As the bull market roared in the 1990s and fortunes were made (and lost in the tech-stock crash of 2000), there came into vogue among some investors a practice known as socially responsible investing, or SRI.
This type of investing had been around for decades. In the late ’90s, it became known as “investing with a conscience.” This investing philosophy involves avoiding investment in some historically profitable sectors, such as tobacco and oil companies, deemed by some to be less than socially responsible. The idea is to align perceptions of investment value with one’s values — invest directly to achieve desired outcomes.
Now SRI is widely called ESG: investing for environmental, social and governance goals. A type of ESG that’s s developing apace these days is impact investing, a proactive style that emphasizes helping societies in under-developed nations and economies.
This has spurred investment in companies that make micro-loans to startups worldwide deemed potentially beneficial to their countries’ cultures and economies but that might not qualify for conventional institutional financing — a form of venture capital.
Because the negative (avoidance) side of ESG limits the scope of possible investment, this can easily rule out some profitable companies.
This has generally been viewed as a sacrifice some investors have made — forgoing potential returns — to assure their capital is employed consistent with their values.
The impact on portfolios has been decreased ownership among proponents of stocks that pay regular dividends and an increase in growth companies, which typically don’t. This cuts into total returns.
Today, impact investing is no longer a financial sacrifice made for moral reasons. There are abundant indications that ESG investing is no less potentially profitable than regular investing, assuming a well-diversified portfolio.
Studies including a landmark 2012 investigation have found no real difference between the ESG results and those generated by standard portfolios in bull or bear markets.
Some large institutional investors have found their best success in what have amounted to impact investments. Regardless of whether they may have been disciplined to be impact investors, some have become de facto impact investors because it can be profitable.
An example is Ron Cordes, a former institutional investor not originally focused on impact investing. His positive-impact-related investments did so well that he increased his investment in them significantly. As Cordes and other large investors are realizing, impact investing can be good investment management.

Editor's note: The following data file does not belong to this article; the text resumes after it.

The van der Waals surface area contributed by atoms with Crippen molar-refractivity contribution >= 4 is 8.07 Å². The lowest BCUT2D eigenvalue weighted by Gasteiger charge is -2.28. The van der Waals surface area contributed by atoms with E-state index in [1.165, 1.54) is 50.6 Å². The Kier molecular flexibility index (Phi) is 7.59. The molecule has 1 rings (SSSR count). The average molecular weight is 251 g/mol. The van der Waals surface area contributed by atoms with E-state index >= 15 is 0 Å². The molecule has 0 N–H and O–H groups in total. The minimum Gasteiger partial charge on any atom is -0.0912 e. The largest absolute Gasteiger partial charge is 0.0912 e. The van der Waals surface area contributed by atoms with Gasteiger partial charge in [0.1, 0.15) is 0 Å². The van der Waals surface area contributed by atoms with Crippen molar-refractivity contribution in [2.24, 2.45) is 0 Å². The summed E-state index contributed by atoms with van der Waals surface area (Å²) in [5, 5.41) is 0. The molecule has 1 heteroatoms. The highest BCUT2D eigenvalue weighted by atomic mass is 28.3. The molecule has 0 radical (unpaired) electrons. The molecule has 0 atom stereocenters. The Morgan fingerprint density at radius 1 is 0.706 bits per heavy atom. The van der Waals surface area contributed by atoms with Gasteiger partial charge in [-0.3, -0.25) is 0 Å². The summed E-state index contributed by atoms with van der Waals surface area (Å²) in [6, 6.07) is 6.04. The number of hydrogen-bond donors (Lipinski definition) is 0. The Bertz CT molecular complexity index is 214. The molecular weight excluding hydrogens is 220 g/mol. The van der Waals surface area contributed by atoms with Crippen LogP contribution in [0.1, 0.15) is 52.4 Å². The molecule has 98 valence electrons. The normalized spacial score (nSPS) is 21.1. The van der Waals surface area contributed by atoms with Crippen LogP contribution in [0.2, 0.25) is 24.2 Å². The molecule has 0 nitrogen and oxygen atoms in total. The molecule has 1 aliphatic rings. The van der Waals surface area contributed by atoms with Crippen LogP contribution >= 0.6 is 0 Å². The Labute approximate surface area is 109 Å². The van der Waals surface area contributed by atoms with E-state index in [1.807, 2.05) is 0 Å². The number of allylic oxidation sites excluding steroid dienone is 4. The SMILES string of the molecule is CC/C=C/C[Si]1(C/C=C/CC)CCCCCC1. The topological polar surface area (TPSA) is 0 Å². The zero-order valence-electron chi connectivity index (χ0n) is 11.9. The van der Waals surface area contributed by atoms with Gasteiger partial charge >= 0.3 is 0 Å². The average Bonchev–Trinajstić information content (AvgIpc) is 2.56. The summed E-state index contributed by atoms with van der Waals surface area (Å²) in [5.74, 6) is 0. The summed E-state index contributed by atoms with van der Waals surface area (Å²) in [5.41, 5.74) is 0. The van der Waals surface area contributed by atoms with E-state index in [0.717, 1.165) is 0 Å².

What has changed the landscape to make impact investing profitable instead of a values-driven albatross?
There are more opportunities for impact investors, spurred by growing interest in companies whose goals or operations are consistent with it.
Another reason is shifting social values and a cultural sea change. As society has become more accepting of pertinent social and environment goals, so have major corporations.
More people now favor environmental protection, spurring investment in clean-energy technology in a nation burning far less coal than previously. Some large companies are focused on environmental goals because this can represent cost-effective management. Wal-Mart, hardly renowned for supporting liberal causes, has programs to support energy efficiency internally and among suppliers.
In the broader corporate workplace, there’s far more emphasis on minority recruitment and promotion than in the 1990s — opening up stocks in those companies to impact investors.
Corporate governance received a big boost from negative examples in the early 2000s with the implosion of WorldCom and Enron after they misled investors, and from the excessive risk taken by major financial service companies in real estate and mortgage-based investments that influenced the market meltdown of 2008-09. If they didn’t already believe in responsible corporate governance, investors who lost half their nest eggs when markets plummeted became overnight believers in ESG investing’s emphasis on managing risk.
Since then, far more investors look for strong risk management, and they’ve become ESG investors after a fashion. Thus, forgoing investment in what you don’t believe in and pursing it among companies you wish to empower is no longer an idealistic investor’s costly indulgence.
Rather, it’s a viable investment strategy that can earn returns while helping you sleep at night, confident you’re not financing those who create what you view as problems or stinting on those who solve them.
Ted Schwartz, a Certified Financial Planner®, is president and chief investment officer of Capstone Investment Financial Group. He can be reached at firstname.lastname@example.org.